Raj was followed by Ralph Folz, CEO of WordStream. Ralph related his fascinating path to the leadership, and successful turnaround, of a previously troubled company. His path to the present was defined by the trials and tribulations of an entrepreneurial path and the assimilation of lessons learned along the way. Under Ralph’s leadership, WordStream has become a leading marketing tool for SME’s; a company that manages over $600M of ad-spend on Google, Facebook and Bing and that has been named Google’s fastest growing North American SMB partner in 2016 and 2017.

    Rob Adelson, Boston ENET’s Chairman and Partner, Engel & Schultz, LLP, closed the formal portion of the meeting with a brief presentation of “Business & Legal Structures to be Successful”, where he outlined critical legal concepts for entrepreneurs and outlined best practices for avoiding legal pitfalls that can make or break an emerging start-up.

    Boston ENET hosts two events most months, from September to June, alternating locations between Waltham and Cambridge, with attendance generally between 60 and 120. Members and non-members alike keep coming because the topics address important issues for entrepreneurs, the speakers tend to be exceptionally accomplished individuals and pricing is geared toward entrepreneurial pocketbooks.  Most importantly, the Greater Boston area is home to entrepreneurs and start-ups spanning a broad diversity of business sectors, from software engineering to pharmaceuticals to bio-engineering. With subject matter that appeals to all entrepreneurs, the networking at Boston ENET events offers a uniquely diverse crowd with opportunities to make interesting cross-disciplinary connections.

    With a full agenda of upcoming meetings, Boston ENET’s team of volunteers is looking forward to continuing a long tradition of entrepreneur education and support – and amazing networking. Please join us – and bring a friend.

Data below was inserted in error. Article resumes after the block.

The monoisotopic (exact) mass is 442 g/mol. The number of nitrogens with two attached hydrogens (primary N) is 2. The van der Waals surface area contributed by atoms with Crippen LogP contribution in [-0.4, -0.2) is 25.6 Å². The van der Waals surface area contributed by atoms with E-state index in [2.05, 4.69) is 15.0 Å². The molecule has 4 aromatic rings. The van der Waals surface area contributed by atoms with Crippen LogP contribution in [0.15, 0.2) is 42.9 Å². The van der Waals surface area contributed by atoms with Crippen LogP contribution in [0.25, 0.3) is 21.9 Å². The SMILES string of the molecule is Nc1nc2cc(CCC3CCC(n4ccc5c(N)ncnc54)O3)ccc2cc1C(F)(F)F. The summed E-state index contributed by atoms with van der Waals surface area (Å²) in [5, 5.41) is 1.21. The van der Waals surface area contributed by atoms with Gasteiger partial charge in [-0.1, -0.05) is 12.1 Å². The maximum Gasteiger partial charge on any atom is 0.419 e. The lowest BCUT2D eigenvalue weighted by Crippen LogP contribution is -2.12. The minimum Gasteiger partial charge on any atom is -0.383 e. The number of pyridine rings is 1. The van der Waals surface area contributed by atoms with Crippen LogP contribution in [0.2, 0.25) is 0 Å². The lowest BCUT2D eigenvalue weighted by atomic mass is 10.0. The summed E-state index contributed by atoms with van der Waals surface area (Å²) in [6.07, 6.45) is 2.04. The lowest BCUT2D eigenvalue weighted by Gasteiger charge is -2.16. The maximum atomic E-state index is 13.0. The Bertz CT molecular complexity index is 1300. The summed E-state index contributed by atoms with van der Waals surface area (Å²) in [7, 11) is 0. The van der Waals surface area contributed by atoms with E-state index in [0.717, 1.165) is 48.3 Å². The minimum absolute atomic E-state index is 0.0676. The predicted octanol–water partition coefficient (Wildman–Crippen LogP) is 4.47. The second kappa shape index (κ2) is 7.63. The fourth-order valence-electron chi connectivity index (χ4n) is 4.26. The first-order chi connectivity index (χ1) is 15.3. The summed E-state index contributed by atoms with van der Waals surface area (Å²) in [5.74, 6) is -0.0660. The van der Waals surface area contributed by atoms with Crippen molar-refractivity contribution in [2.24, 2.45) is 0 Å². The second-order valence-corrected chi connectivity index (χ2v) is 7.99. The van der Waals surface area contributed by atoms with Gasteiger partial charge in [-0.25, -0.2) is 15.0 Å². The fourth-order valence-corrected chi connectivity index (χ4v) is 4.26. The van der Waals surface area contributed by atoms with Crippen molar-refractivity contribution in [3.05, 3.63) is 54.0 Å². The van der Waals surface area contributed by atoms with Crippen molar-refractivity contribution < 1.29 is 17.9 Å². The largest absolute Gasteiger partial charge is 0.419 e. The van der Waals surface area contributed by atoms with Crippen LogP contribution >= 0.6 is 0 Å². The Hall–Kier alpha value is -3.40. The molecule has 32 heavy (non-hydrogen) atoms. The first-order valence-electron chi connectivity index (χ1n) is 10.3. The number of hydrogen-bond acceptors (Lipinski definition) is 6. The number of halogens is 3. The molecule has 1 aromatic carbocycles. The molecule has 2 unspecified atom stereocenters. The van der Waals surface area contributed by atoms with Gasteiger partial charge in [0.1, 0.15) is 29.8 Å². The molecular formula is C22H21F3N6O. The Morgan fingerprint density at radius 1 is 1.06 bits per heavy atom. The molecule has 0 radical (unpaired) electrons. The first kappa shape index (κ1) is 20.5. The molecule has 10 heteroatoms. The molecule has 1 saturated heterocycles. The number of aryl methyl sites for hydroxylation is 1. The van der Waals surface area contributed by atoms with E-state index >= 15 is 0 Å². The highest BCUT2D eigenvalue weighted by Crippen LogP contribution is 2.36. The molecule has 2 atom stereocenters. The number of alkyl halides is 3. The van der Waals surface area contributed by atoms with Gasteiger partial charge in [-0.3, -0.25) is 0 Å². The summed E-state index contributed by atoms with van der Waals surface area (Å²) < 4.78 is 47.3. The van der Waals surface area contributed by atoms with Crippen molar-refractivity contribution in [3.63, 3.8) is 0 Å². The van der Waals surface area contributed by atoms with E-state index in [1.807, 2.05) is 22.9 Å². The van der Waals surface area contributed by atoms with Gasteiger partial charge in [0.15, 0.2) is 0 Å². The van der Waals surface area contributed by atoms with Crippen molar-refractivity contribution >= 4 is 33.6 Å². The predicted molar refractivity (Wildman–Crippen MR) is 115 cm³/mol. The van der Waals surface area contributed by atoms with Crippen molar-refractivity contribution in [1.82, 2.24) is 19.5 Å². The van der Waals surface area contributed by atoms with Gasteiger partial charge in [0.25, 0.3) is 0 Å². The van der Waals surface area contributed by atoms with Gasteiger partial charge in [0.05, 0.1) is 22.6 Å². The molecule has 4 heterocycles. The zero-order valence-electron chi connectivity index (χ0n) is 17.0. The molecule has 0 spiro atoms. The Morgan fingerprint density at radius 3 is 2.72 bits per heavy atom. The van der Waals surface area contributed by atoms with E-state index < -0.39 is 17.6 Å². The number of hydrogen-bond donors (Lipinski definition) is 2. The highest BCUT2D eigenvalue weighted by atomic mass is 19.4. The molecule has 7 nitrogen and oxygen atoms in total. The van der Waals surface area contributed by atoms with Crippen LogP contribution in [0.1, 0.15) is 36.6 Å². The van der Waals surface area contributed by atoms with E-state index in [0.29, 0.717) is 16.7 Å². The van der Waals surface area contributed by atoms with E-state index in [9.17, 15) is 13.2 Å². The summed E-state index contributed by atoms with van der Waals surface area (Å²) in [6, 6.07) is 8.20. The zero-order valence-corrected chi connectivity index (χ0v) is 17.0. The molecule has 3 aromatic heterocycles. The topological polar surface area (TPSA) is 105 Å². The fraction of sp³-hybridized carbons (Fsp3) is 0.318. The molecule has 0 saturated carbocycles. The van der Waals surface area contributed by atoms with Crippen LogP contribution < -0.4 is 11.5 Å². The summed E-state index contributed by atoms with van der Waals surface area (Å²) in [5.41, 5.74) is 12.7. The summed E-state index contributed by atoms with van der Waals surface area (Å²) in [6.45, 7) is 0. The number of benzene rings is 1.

• 01 Jan 2017 8:11 PM | Deleted user

    You have an idea for a game application which could be a huge hit. Now you need developers to bring it to reality. If all goes well, the result can be profitable for everyone involved.  However, it's crucial to make sure you handle the rights properly, from beginning to end; otherwise the profits could be disputed by entities that contributed to creating the app, and your business could become embroiled expensive and protracted litigation.

    You own it

    The first step is to make sure that everyone involved has assigned your business all the rights and intellectual property. They get paid, but the product is yours. Employees need to sign an appropriate employment contract. If you contract out to freelancers, make sure the agreement assigns you all rights to the source code, the documentation, the deliverable product - everything. The agreement has to explicitly assign all copyright and trademark rights.

    If anyone else is involved in founding team and financing the company or the project, the same applies to them. Be sure that any agreements make it clear that they have no claim to any rights to the product or IP. Investors holding an interest in the company or getting a percentage of the profits is normal, but the product should clearly and unambiguously belong to the company. Splitting ownership of a software product just doesn't work.